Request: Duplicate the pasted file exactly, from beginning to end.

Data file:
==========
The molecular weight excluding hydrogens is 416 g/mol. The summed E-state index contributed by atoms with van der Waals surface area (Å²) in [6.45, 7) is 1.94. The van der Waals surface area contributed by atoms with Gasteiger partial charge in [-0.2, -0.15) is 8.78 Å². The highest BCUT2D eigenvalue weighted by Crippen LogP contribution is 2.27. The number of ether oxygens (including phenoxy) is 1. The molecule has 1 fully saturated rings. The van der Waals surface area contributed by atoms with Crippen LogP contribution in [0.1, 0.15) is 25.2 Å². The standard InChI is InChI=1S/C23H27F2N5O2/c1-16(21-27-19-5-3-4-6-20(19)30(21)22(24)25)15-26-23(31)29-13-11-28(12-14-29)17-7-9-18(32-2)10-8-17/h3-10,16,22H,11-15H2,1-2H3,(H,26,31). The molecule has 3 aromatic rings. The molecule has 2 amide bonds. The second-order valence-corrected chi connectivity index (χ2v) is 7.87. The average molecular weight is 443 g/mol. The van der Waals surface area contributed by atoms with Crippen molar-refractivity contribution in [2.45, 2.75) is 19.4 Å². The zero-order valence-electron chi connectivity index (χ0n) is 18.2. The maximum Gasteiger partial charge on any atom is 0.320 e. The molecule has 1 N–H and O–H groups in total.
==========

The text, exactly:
The molecular weight excluding hydrogens is 416 g/mol. The summed E-state index contributed by atoms with van der Waals surface area (Å²) in [6.45, 7) is 1.94. The van der Waals surface area contributed by atoms with Gasteiger partial charge in [-0.2, -0.15) is 8.78 Å². The highest BCUT2D eigenvalue weighted by Crippen LogP contribution is 2.27. The number of ether oxygens (including phenoxy) is 1. The molecule has 1 fully saturated rings. The van der Waals surface area contributed by atoms with Crippen LogP contribution in [0.1, 0.15) is 25.2 Å². The standard InChI is InChI=1S/C23H27F2N5O2/c1-16(21-27-19-5-3-4-6-20(19)30(21)22(24)25)15-26-23(31)29-13-11-28(12-14-29)17-7-9-18(32-2)10-8-17/h3-10,16,22H,11-15H2,1-2H3,(H,26,31). The molecule has 3 aromatic rings. The molecule has 2 amide bonds. The second-order valence-corrected chi connectivity index (χ2v) is 7.87. The average molecular weight is 443 g/mol. The van der Waals surface area contributed by atoms with Crippen molar-refractivity contribution in [2.45, 2.75) is 19.4 Å². The zero-order valence-electron chi connectivity index (χ0n) is 18.2. The maximum Gasteiger partial charge on any atom is 0.320 e. The molecule has 1 N–H and O–H groups in total.